In the second cottage, housing the "Women of Note" exhibit, there's a cackle from the leader of the vacation Bible school class. Geneva Chavis, a former teacher in Nash County, sees her picture on a table that honors other educators and luminaries. Chavis is in esteemed company, with pictures of local TV anchor Miriam Thomas, performer Debbie Allen and actress Tonea Harris Stewart, who played Virgil Tibbs' mother on the series In the Heat of the Night.
After Hurricane Fran ripped up trees and damaged the buildings in 1996, Stewart visited the museum and ended up performing a benefit for it. The Palmers hope she'll come back to help with an upcoming capital campaign.
If the campaign raises enough money, the African-American Cultural Complex will buy an adjacent 21/4-acre tract of land to add to their existing 3-acre plot. However, the land costs $250,000, more than the $200,000 operating budget the AACC had in its best year.
In 1999, more than 44,000 people visited, coming from places far and near, but E.B. says many local people haven't caught on. During a late spring event at which E.B. was invited to speak, people were praising a state Department of Commerce publication, "The Rich Heritage of African Americans in North Carolina." The Palmers' own museum was not included in the glossy pamphlet, so when E.B. got up to speak, he mentioned the omission. And he also mentioned that the he, Juanita and daughter Ruth would be traveling to Washington, D.C., to be honored by the Library of Congress and the Smithsonian on May 23. ("I think we'll make the book next time," he says, chuckling.).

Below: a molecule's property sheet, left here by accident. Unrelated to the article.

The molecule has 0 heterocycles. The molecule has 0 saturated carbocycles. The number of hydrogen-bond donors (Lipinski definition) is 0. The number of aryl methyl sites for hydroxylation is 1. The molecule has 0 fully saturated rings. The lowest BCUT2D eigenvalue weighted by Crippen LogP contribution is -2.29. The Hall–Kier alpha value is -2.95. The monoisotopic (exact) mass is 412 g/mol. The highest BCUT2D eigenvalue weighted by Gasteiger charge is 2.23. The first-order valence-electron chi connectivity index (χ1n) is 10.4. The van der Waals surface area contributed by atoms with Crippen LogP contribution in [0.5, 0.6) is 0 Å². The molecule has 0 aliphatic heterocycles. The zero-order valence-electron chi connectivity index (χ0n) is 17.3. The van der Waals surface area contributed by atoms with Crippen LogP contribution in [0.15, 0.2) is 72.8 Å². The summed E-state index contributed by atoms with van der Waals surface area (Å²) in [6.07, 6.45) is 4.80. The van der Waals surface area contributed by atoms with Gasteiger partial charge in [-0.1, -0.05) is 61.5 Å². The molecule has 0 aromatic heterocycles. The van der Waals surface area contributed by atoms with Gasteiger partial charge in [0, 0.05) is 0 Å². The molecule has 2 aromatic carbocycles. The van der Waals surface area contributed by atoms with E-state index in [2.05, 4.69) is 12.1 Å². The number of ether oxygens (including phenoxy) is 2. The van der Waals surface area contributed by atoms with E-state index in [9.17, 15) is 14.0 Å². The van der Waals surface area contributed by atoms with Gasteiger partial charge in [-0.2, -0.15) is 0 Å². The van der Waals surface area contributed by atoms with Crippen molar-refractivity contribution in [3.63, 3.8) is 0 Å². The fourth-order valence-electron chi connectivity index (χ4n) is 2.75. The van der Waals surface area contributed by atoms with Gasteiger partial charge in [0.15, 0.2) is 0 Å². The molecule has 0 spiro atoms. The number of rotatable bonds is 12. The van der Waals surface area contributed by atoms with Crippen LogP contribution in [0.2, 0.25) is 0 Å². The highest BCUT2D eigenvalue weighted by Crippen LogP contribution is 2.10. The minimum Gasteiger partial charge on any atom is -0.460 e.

Sen. John Edwards had nominated the museum as a "Local Legacy." As part of the Library of Congress' bicentennial, legislators were asked to identify people or institutions in their states who represent the cultural richness of the 20th century. The African-American Cultural Complex was among North Carolina's 44 awardees.
The Palmers and the museum they built--almost single-handedly--are truly a local legacy. Wadelington, who has consulted for the museum, says that the Palmers are a treasure.
"If the Palmers had the money [the State of North Carolina] has, there's no telling what they could do. You've got two individuals who have taken it upon themselves to relate to the citizens of North Carolina and the nation the contributions of African Americans in economics, science, politics and especially education."
They may not have the financial resources, but they have will and skill. With E.B. Palmer's networking prowess as well the couple's many years of teaching, says Wadelington, they have managed to draw in more visitors than 70 percent of the state's historic sites. While other volunteers contribute, he notes, it's the Palmers' sincerity that keeps people coming.
"Sometimes people get into things for economic reasons, notoriety or power. That's not the Palmers. They put history on a level everyone can understand, and how they relate to people is not on the basis of race, it's based on the desire to know."